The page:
The Dark Kiss…
The first girl I ever kissed was Martha Fay Upham in the Evergreen Cemetery on Mount Pleasant Street, in our small town of Bickford Maine. It was twilight, just turning dark at 4:30 on a cloudy November evening.
We snuggled close, more to get warm than show of affection. We stood behind a large moss covered stone replica of a huge butterfly, the symbol of the resurrection of the body.
Martha Fay was fourteen, and I was fifteen, and neither of us had ever dated; I was a slow starter; she was brought up in a strict home where dating was forbidden until she reached the age of sixteen, and then only with adult supervision.
As Inexperienced as I was in the art of kissing, I closed my eyes and puckered up, our breaths white vapor in the dim lit late afternoon shades of darkness.
In moving my lips toward her bright red cheeks, hoping to slide them into place, I missed her mouth by a couple of inches, and kissed the end of her nose, embarrassing me. Without a word, she took my head in her hands and directed my lips until they touched hers; kiss completed. It was the most thrilling thing I had ever experienced in my short fifteen years; a total ecstatic occasion.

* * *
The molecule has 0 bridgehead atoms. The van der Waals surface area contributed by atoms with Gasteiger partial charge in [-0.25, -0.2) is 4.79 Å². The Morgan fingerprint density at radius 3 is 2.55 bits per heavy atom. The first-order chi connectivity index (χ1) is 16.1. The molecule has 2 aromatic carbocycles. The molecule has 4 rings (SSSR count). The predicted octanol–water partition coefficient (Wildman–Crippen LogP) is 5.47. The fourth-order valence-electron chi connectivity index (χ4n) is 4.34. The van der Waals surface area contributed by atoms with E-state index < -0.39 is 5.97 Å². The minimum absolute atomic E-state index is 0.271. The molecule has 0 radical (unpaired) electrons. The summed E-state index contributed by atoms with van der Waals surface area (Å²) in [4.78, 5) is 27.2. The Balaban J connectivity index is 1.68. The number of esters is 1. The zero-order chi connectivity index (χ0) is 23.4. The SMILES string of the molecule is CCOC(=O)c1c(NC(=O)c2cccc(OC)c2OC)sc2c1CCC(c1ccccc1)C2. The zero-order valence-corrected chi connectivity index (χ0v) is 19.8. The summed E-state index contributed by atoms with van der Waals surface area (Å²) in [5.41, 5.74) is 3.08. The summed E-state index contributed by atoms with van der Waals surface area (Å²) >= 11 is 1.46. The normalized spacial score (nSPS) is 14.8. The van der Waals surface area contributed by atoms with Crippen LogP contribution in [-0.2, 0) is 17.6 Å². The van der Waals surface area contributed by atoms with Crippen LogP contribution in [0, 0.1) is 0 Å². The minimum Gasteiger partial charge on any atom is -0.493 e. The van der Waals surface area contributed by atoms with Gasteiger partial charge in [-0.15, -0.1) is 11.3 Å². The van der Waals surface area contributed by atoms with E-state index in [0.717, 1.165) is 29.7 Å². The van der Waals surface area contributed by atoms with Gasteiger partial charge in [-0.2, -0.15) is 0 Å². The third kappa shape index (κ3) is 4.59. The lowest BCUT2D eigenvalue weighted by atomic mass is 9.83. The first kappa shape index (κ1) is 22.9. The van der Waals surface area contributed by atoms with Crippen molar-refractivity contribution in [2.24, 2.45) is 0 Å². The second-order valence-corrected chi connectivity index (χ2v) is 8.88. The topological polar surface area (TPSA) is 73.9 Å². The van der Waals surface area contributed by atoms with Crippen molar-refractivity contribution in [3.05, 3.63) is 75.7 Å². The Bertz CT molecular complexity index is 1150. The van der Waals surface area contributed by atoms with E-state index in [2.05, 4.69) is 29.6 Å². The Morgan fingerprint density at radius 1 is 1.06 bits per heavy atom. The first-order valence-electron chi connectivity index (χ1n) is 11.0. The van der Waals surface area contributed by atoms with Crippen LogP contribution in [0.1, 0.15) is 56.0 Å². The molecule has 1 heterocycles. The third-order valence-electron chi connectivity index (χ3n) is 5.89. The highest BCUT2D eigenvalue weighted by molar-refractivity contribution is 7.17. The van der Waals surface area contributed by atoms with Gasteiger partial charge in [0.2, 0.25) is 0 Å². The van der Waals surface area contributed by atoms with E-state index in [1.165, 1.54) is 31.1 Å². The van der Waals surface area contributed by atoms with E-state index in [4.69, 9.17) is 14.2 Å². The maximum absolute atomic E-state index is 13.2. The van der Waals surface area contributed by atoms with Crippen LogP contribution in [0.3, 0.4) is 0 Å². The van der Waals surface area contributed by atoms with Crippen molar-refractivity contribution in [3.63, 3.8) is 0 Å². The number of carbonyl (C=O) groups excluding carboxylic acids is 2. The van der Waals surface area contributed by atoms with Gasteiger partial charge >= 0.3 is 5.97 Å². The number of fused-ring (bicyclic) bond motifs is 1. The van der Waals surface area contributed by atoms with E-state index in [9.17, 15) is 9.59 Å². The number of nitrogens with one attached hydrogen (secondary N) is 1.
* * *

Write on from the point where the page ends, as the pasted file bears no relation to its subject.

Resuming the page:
âYuk,â she said.
Yuk, she said, yuk. I was totally mortified to think maybe I had been so unskilled in the art of smooching.
âIâm… eh … sor…ry, Martha,â I said, the heat on my face hot enough to fry an egg.
âOh, itâs not you, Bret, itâs just that… kissing is not what I expected. I thought it would send me soaring; I would take flight… you know?âI felt so inept, and went home dispirited.
âYeah, I guess.â It still sounded as if it were my fault she did not feel what I felt. I was still reeling from the touch of our two lips meeting in a rapturous caress, and the wonderful sensation I felt inside; it warmed my whole being.
Martha Fay Upham grew up, married a doctor and moved to California where she brought up four sons and a daughter. She named one of her sons, Bret; I wonder.
Me, I still live in Bickford, teach English at the high school, and never married. I guess I was… am still in love with Martha Fay. I guess she will always be my… one true love.
Every fall when the air has a chill, and I see the white vapor of my breath, it brings the fond memory of that evening back so many years ago when I kissed Martha Fay Upham under the stone butterfly in Evergreen Cemetery; she will always be my first love.